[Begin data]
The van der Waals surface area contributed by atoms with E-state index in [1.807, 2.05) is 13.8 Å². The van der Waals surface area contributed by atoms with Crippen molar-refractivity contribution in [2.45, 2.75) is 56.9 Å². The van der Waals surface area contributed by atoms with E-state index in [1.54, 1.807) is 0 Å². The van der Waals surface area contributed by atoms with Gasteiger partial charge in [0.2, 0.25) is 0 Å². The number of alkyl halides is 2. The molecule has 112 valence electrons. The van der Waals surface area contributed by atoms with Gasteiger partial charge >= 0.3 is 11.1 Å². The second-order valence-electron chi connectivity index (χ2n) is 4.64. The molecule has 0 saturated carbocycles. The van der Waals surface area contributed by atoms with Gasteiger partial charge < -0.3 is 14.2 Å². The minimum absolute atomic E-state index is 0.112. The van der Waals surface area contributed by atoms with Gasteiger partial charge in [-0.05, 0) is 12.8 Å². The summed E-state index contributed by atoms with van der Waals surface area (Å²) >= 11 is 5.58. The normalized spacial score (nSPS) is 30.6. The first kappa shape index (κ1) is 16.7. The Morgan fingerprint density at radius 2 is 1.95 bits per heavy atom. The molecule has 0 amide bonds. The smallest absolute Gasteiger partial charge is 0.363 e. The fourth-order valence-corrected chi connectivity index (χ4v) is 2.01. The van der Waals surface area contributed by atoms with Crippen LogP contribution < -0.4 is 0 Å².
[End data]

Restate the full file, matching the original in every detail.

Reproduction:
The van der Waals surface area contributed by atoms with E-state index in [1.807, 2.05) is 13.8 Å². The van der Waals surface area contributed by atoms with Crippen molar-refractivity contribution in [2.45, 2.75) is 56.9 Å². The van der Waals surface area contributed by atoms with E-state index in [1.54, 1.807) is 0 Å². The van der Waals surface area contributed by atoms with Gasteiger partial charge in [0.2, 0.25) is 0 Å². The number of alkyl halides is 2. The molecule has 112 valence electrons. The van der Waals surface area contributed by atoms with Gasteiger partial charge >= 0.3 is 11.1 Å². The second-order valence-electron chi connectivity index (χ2n) is 4.64. The molecule has 0 saturated carbocycles. The van der Waals surface area contributed by atoms with Gasteiger partial charge < -0.3 is 14.2 Å². The minimum absolute atomic E-state index is 0.112. The van der Waals surface area contributed by atoms with Gasteiger partial charge in [-0.05, 0) is 12.8 Å². The summed E-state index contributed by atoms with van der Waals surface area (Å²) >= 11 is 5.58. The normalized spacial score (nSPS) is 30.6. The first kappa shape index (κ1) is 16.7. The Morgan fingerprint density at radius 2 is 1.95 bits per heavy atom. The molecule has 0 amide bonds. The smallest absolute Gasteiger partial charge is 0.363 e. The fourth-order valence-corrected chi connectivity index (χ4v) is 2.01. The van der Waals surface area contributed by atoms with Crippen LogP contribution < -0.4 is 0 Å².